ABSTRACT: BACKGROUND: Analytical rumination can be characterized as negative thoughts focused on searching for answers to personal problems. Failure to think concretely during autobiographical problem-solving (APS) is hypothesized to drive the inability of ruminators to generate effective solutions. Clarifying the brain correlates underlying APS deficits in depressed ruminators may identify novel biological targets for treatment. METHOD: Forty participants (22 unmedicated depressed and 18 never-depressed adults) ranging in rumination engaged in APS and negative self-referential processing (NSP) of negative trait adjectives during fMRI. We contrasted activation during APS with activation during NSP to isolate regions contributing to APS. RESULTS: Rumination was associated with having generated fewer solutions during APS and with a failure to recruit the angular gyrus (AG) and the medial frontal gyrus (MFG) during APS. Rumination was associated with greater MFG activation during NSP and stronger connectivity between the AG and the rostrolateral prefrontal cortex (RLPFC) during APS relative to NSP. Findings were not driven by clinical status. LIMITATIONS: The use of an extreme groups approach can result in overestimation of effects sizes. CONCLUSIONS: Ruminators fail to recruit regions with the default network (DN) that support APS. In particular, a failure to recruit the AG during APS may drive the abstract thinking style previously shown to explain depressed ruminator's difficulty generating concrete solutions. Targeting this mechanism directly may reduce rumination.

4 Article Brain mechanisms of anxiety's effects on cognitive control in major depressive disorder. 2016

Jones, N P / Chase, H W / Fournier, J C. ·Department of Psychiatry,University of Pittsburgh School of Medicine,Pittsburgh, PA,USA. ·Psychol Med · Pubmed #27291341.

ABSTRACT: BACKGROUND: Adults with major depressive disorder (MDD) demonstrate increased susceptibility to interfering effects of anxiety on cognitive control; although under certain conditions adults with MDD are able to compensate for these effects. The brain mechanisms that may facilitate the ability to compensate for anxiety either via the recruitment of additional cognitive resources or via the regulation of interference from anxiety remain largely unknown. To clarify these mechanisms, we examined the effects of anxiety on brain activity and amygdala-prefrontal functional connectivity in adults diagnosed with MDD. METHOD: A total of 22 unmedicated adults with MDD and 18 healthy controls (HCs) performed the Tower of London task under conditions designed to induce anxiety, while undergoing a functional magnetic resonance imaging assessment. RESULTS: During the easy condition, the MDD group demonstrated equivalent planning accuracy, longer planning times, elevated amygdala activity and left rostrolateral prefrontal cortex (RLPFC) hyperactivity relative to HCs. Anxiety mediated observed group differences in planning times, as well as differences in amygdala activation, which subsequently mediated observed differences in RLPFC activation. During the easy condition, the MDD group also demonstrated increased negative amygdala-dorsolateral prefrontal cortex (DLPFC) connectivity which correlated with improved planning accuracy. During the hard condition, HCs demonstrated greater DLPFC activation and stronger negative amygdala-DLPFC connectivity, which was unrelated to planning accuracy. CONCLUSIONS: Our results suggest that persons with MDD compensate for anxiety-related limbic activation during low-load cognitive tasks by recruiting additional RLPFC activation and through increased inhibitory amygdala-DLPFC communication. Targeting these neural mechanisms directly may improve cognitive functioning in MDD.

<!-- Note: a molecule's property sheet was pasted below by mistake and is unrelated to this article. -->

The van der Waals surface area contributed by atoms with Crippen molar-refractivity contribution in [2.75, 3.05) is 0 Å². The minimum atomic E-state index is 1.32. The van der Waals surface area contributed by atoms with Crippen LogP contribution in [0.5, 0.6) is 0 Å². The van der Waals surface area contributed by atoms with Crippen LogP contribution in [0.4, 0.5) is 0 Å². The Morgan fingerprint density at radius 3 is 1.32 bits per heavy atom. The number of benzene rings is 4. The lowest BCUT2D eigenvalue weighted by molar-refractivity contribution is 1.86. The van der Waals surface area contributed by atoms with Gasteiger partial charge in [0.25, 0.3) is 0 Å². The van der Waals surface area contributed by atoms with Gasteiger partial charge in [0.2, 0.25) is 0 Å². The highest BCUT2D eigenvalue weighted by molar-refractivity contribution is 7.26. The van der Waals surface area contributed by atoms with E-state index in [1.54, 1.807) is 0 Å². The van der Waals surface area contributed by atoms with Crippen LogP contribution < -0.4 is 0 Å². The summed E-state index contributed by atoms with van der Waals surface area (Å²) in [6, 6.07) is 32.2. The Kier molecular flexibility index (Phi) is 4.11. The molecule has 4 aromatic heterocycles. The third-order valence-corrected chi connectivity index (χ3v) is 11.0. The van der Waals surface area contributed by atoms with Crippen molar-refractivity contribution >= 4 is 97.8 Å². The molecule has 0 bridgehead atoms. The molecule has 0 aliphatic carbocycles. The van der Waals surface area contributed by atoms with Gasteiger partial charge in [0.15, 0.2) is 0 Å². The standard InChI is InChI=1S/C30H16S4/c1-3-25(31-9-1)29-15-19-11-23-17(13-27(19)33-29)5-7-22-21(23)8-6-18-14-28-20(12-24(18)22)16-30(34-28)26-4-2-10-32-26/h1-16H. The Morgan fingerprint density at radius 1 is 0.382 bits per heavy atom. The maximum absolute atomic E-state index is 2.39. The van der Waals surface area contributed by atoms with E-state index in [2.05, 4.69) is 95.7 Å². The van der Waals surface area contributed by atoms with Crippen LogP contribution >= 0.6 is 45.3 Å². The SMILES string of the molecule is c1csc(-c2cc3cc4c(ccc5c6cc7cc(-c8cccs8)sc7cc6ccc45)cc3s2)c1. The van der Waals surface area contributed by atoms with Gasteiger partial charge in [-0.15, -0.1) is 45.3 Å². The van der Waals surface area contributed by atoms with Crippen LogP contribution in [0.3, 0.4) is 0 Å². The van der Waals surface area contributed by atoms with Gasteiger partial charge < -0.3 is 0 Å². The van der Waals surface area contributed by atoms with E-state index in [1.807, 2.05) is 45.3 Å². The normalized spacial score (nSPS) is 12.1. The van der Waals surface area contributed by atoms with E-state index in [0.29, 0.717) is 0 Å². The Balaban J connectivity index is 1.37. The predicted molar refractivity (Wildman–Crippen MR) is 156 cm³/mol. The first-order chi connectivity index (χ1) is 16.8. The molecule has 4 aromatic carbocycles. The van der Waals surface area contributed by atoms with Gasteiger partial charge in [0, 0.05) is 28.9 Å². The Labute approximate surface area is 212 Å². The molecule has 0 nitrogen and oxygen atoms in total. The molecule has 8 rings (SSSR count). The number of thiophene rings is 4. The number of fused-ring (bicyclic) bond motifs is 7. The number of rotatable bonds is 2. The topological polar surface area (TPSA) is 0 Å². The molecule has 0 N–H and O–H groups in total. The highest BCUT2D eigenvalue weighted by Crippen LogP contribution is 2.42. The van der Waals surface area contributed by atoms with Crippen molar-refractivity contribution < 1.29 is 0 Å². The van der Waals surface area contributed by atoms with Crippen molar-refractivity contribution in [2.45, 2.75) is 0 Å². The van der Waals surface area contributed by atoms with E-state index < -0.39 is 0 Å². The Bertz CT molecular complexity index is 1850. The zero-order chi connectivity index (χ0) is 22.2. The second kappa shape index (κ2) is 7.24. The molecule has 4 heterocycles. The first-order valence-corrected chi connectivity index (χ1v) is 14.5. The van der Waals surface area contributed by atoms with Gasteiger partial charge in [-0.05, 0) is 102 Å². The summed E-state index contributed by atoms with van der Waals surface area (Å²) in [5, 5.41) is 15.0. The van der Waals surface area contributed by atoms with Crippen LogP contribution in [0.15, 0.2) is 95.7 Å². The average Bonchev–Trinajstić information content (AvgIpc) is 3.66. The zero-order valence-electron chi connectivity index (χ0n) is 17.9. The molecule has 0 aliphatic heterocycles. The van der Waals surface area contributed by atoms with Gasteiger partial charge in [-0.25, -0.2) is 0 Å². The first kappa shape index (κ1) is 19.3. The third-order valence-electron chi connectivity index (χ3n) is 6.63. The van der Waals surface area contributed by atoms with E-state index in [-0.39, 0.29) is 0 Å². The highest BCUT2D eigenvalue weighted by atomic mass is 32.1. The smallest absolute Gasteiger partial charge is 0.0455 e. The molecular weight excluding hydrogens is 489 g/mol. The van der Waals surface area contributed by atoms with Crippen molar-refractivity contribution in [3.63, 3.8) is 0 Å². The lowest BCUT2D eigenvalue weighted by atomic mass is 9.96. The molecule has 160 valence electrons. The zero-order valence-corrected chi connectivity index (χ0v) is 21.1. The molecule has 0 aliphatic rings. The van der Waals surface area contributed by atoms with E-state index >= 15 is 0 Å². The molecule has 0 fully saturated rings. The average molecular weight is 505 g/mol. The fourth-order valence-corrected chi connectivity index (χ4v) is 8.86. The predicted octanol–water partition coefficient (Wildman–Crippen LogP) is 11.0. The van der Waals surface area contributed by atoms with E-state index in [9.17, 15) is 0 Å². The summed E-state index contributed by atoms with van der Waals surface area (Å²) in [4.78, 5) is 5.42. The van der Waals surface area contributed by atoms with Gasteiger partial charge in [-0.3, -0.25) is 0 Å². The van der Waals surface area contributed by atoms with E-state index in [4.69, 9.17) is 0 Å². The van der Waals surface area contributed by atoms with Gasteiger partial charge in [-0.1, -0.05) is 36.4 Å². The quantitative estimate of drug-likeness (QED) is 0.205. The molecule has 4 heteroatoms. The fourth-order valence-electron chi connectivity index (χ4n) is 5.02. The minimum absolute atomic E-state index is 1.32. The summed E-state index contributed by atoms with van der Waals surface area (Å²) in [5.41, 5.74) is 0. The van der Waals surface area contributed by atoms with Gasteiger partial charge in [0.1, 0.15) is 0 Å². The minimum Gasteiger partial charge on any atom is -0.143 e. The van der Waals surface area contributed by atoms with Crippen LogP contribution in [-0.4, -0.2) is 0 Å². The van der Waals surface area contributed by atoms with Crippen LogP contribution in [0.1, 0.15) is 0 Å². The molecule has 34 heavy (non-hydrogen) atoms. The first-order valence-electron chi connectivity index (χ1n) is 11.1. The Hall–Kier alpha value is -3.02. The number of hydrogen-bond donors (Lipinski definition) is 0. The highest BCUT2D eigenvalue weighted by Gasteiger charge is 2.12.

5 Article Gains in employment status following antidepressant medication or cognitive therapy for depression. 2015

Fournier, Jay C / DeRubeis, Robert J / Amsterdam, Jay / Shelton, Richard C / Hollon, Steven D. ·Jay C. Fournier, PhD, Department of Psychiatry, University of Pittsburgh School of Medicine, Pittsburgh, Pennsylvania; Robert J. DeRubeis, PhD, Department of Psychology, University of Pennsylvania, Philadelphia, Pennsylvania; Jay Amsterdam, MD, Department of Psychiatry, Perelman School of Medicine, University of Pennsylvania, Philadelphia, Pennsylvania; Richard C. Shelton, MD, Department of Psychiatry and Behavioral Neurobiology, The University of Alabama at Birmingham, Birmingham, Alabama; Steven D. Hollon, PhD, Department of Psychology, Vanderbilt University, Nashville, Tennessee, USA. ·Br J Psychiatry · Pubmed #24925985.

ABSTRACT: BACKGROUND: Depression can adversely affect employment status. AIMS: To examine whether there is a relative advantage of cognitive therapy or antidepressant medication in improving employment status following treatment, using data from a previously reported trial. METHOD: Random assignment to cognitive therapy (n = 48) or the selective serotonin reuptake inhibitor paroxetine (n = 93) for 4 months; treatment responders were followed for up to 24 months. Differential effects of treatment on employment status were examined. RESULTS: At the end of 28 months, cognitive therapy led to higher rates of full-time employment (88.9%) than did antidepressant medication among treatment responders (70.8%), χ(2) 1 = 5.78, P = 0.02, odds ratio (OR) = 5.66, 95% CI 1.16-27.69. In the shorter-term, the main effect of treatment on employment status was not significant following acute treatment (χ(2) 1 = 1.74, P = 0.19, OR = 1.77, 95% CI 0.75-4.17); however, we observed a site×treatment interaction (χ(2) 1 = 6.87, P = 0.009) whereby cognitive therapy led to a higher rate of full-time employment at one site but not at the other. CONCLUSIONS: Cognitive therapy may produce greater improvements in employment v. medication, particularly over the longer term.